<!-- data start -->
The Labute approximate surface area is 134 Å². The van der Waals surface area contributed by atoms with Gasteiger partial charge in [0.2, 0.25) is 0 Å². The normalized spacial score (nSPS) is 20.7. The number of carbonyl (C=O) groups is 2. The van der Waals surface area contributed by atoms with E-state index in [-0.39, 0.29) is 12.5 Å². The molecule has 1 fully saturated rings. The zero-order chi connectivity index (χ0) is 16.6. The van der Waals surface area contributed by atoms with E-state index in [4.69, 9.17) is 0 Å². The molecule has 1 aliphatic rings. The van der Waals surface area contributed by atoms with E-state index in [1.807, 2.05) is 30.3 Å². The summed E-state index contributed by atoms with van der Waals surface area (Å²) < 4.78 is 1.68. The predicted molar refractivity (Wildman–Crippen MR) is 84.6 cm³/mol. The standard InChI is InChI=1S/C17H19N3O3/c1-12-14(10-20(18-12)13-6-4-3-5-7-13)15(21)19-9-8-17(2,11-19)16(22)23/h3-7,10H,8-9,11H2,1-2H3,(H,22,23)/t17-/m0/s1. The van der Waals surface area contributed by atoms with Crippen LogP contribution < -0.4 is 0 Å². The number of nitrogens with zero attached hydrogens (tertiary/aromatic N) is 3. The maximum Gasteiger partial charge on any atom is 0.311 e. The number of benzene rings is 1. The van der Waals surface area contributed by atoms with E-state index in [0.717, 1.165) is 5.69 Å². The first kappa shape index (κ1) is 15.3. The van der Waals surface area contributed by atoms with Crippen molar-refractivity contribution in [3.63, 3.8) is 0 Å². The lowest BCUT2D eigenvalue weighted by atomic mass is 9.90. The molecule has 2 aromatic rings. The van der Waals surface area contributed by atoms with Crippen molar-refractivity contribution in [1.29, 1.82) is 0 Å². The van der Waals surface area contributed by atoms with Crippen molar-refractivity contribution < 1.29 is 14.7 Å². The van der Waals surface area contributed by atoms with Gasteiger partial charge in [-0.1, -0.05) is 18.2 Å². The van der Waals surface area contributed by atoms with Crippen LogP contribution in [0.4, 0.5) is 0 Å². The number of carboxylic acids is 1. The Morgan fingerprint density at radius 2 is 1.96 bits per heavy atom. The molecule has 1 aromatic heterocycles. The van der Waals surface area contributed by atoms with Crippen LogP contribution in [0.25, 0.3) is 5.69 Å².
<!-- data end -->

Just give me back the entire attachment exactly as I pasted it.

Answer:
The Labute approximate surface area is 134 Å². The van der Waals surface area contributed by atoms with Gasteiger partial charge in [0.2, 0.25) is 0 Å². The normalized spacial score (nSPS) is 20.7. The number of carbonyl (C=O) groups is 2. The van der Waals surface area contributed by atoms with E-state index in [-0.39, 0.29) is 12.5 Å². The molecule has 1 fully saturated rings. The zero-order chi connectivity index (χ0) is 16.6. The van der Waals surface area contributed by atoms with E-state index in [4.69, 9.17) is 0 Å². The molecule has 1 aliphatic rings. The van der Waals surface area contributed by atoms with E-state index in [1.807, 2.05) is 30.3 Å². The summed E-state index contributed by atoms with van der Waals surface area (Å²) < 4.78 is 1.68. The predicted molar refractivity (Wildman–Crippen MR) is 84.6 cm³/mol. The standard InChI is InChI=1S/C17H19N3O3/c1-12-14(10-20(18-12)13-6-4-3-5-7-13)15(21)19-9-8-17(2,11-19)16(22)23/h3-7,10H,8-9,11H2,1-2H3,(H,22,23)/t17-/m0/s1. The van der Waals surface area contributed by atoms with Crippen LogP contribution < -0.4 is 0 Å². The number of nitrogens with zero attached hydrogens (tertiary/aromatic N) is 3. The maximum Gasteiger partial charge on any atom is 0.311 e. The number of benzene rings is 1. The van der Waals surface area contributed by atoms with E-state index in [0.717, 1.165) is 5.69 Å². The first kappa shape index (κ1) is 15.3. The van der Waals surface area contributed by atoms with Crippen molar-refractivity contribution in [3.63, 3.8) is 0 Å². The lowest BCUT2D eigenvalue weighted by atomic mass is 9.90. The molecule has 2 aromatic rings. The van der Waals surface area contributed by atoms with Crippen molar-refractivity contribution in [1.29, 1.82) is 0 Å². The van der Waals surface area contributed by atoms with Crippen molar-refractivity contribution < 1.29 is 14.7 Å². The van der Waals surface area contributed by atoms with Gasteiger partial charge in [-0.1, -0.05) is 18.2 Å². The van der Waals surface area contributed by atoms with Crippen LogP contribution in [0.4, 0.5) is 0 Å². The number of carboxylic acids is 1. The Morgan fingerprint density at radius 2 is 1.96 bits per heavy atom. The molecule has 1 aromatic heterocycles. The van der Waals surface area contributed by atoms with Crippen LogP contribution in [0.25, 0.3) is 5.69 Å².